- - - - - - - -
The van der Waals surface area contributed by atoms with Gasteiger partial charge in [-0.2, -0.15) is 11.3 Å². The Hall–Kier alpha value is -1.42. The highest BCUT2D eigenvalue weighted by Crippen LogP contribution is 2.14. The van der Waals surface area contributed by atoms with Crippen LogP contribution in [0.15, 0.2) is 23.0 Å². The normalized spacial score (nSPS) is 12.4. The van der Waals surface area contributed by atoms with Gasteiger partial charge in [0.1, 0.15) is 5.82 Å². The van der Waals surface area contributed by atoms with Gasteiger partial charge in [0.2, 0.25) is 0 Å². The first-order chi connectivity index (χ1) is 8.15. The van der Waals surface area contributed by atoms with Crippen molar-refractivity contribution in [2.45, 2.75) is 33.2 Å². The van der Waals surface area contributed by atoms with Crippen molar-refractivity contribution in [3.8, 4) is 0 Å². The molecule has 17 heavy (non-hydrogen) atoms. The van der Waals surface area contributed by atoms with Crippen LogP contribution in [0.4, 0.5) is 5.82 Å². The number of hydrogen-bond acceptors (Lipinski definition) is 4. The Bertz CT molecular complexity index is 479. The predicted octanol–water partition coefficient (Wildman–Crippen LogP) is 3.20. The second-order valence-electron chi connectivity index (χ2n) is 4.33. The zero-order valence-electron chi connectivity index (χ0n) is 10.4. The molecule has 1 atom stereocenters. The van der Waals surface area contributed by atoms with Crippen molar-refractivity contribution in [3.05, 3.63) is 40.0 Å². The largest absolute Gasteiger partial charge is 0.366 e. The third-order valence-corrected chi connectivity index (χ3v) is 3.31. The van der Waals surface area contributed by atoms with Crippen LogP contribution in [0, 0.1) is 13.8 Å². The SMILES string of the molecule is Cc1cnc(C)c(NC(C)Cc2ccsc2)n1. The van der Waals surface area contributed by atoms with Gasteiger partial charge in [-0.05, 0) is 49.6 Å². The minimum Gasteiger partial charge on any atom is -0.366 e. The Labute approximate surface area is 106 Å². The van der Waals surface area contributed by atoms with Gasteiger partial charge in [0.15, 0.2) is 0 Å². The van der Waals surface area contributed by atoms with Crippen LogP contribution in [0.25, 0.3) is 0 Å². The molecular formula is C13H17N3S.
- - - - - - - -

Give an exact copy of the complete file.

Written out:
The van der Waals surface area contributed by atoms with Gasteiger partial charge in [-0.2, -0.15) is 11.3 Å². The Hall–Kier alpha value is -1.42. The highest BCUT2D eigenvalue weighted by Crippen LogP contribution is 2.14. The van der Waals surface area contributed by atoms with Crippen LogP contribution in [0.15, 0.2) is 23.0 Å². The normalized spacial score (nSPS) is 12.4. The van der Waals surface area contributed by atoms with Gasteiger partial charge in [0.1, 0.15) is 5.82 Å². The van der Waals surface area contributed by atoms with Gasteiger partial charge in [0.2, 0.25) is 0 Å². The first-order chi connectivity index (χ1) is 8.15. The van der Waals surface area contributed by atoms with Crippen molar-refractivity contribution in [2.45, 2.75) is 33.2 Å². The van der Waals surface area contributed by atoms with Crippen molar-refractivity contribution in [3.8, 4) is 0 Å². The molecule has 17 heavy (non-hydrogen) atoms. The van der Waals surface area contributed by atoms with Crippen LogP contribution in [0.4, 0.5) is 5.82 Å². The number of hydrogen-bond acceptors (Lipinski definition) is 4. The Bertz CT molecular complexity index is 479. The predicted octanol–water partition coefficient (Wildman–Crippen LogP) is 3.20. The second-order valence-electron chi connectivity index (χ2n) is 4.33. The zero-order valence-electron chi connectivity index (χ0n) is 10.4. The molecule has 1 atom stereocenters. The van der Waals surface area contributed by atoms with Crippen molar-refractivity contribution in [3.05, 3.63) is 40.0 Å². The largest absolute Gasteiger partial charge is 0.366 e. The third-order valence-corrected chi connectivity index (χ3v) is 3.31. The van der Waals surface area contributed by atoms with Crippen LogP contribution in [0, 0.1) is 13.8 Å². The SMILES string of the molecule is Cc1cnc(C)c(NC(C)Cc2ccsc2)n1. The van der Waals surface area contributed by atoms with Gasteiger partial charge in [-0.05, 0) is 49.6 Å². The minimum Gasteiger partial charge on any atom is -0.366 e. The Labute approximate surface area is 106 Å². The van der Waals surface area contributed by atoms with Gasteiger partial charge in [0.15, 0.2) is 0 Å². The van der Waals surface area contributed by atoms with Crippen LogP contribution in [0.25, 0.3) is 0 Å². The molecular formula is C13H17N3S.